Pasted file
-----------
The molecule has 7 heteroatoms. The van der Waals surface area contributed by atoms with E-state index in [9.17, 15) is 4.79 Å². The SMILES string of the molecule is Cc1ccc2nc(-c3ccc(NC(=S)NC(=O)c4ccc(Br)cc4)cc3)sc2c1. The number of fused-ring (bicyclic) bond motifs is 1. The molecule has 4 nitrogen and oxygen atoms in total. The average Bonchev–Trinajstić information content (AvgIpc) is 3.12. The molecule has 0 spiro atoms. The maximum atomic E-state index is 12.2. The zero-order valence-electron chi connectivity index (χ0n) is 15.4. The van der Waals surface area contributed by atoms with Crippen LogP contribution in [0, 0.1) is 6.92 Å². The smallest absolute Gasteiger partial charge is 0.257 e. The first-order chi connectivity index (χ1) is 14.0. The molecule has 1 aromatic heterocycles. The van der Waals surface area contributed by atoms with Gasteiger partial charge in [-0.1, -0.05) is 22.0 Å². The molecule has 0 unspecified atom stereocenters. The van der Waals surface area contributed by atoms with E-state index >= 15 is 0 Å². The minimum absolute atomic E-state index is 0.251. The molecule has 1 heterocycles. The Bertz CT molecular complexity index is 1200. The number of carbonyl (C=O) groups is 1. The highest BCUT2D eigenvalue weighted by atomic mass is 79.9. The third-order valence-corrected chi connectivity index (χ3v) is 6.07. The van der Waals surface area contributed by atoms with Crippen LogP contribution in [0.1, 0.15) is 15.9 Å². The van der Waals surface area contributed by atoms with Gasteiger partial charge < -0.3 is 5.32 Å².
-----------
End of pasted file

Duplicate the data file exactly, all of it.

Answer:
The molecule has 7 heteroatoms. The van der Waals surface area contributed by atoms with E-state index in [9.17, 15) is 4.79 Å². The SMILES string of the molecule is Cc1ccc2nc(-c3ccc(NC(=S)NC(=O)c4ccc(Br)cc4)cc3)sc2c1. The number of fused-ring (bicyclic) bond motifs is 1. The molecule has 4 nitrogen and oxygen atoms in total. The average Bonchev–Trinajstić information content (AvgIpc) is 3.12. The molecule has 0 spiro atoms. The maximum atomic E-state index is 12.2. The zero-order valence-electron chi connectivity index (χ0n) is 15.4. The van der Waals surface area contributed by atoms with Crippen LogP contribution in [0, 0.1) is 6.92 Å². The smallest absolute Gasteiger partial charge is 0.257 e. The first-order chi connectivity index (χ1) is 14.0. The molecule has 1 aromatic heterocycles. The van der Waals surface area contributed by atoms with Gasteiger partial charge in [-0.1, -0.05) is 22.0 Å². The molecule has 0 unspecified atom stereocenters. The van der Waals surface area contributed by atoms with E-state index >= 15 is 0 Å². The minimum absolute atomic E-state index is 0.251. The molecule has 1 heterocycles. The Bertz CT molecular complexity index is 1200. The number of carbonyl (C=O) groups is 1. The highest BCUT2D eigenvalue weighted by atomic mass is 79.9. The third-order valence-corrected chi connectivity index (χ3v) is 6.07. The van der Waals surface area contributed by atoms with Crippen LogP contribution in [0.1, 0.15) is 15.9 Å². The van der Waals surface area contributed by atoms with Gasteiger partial charge < -0.3 is 5.32 Å².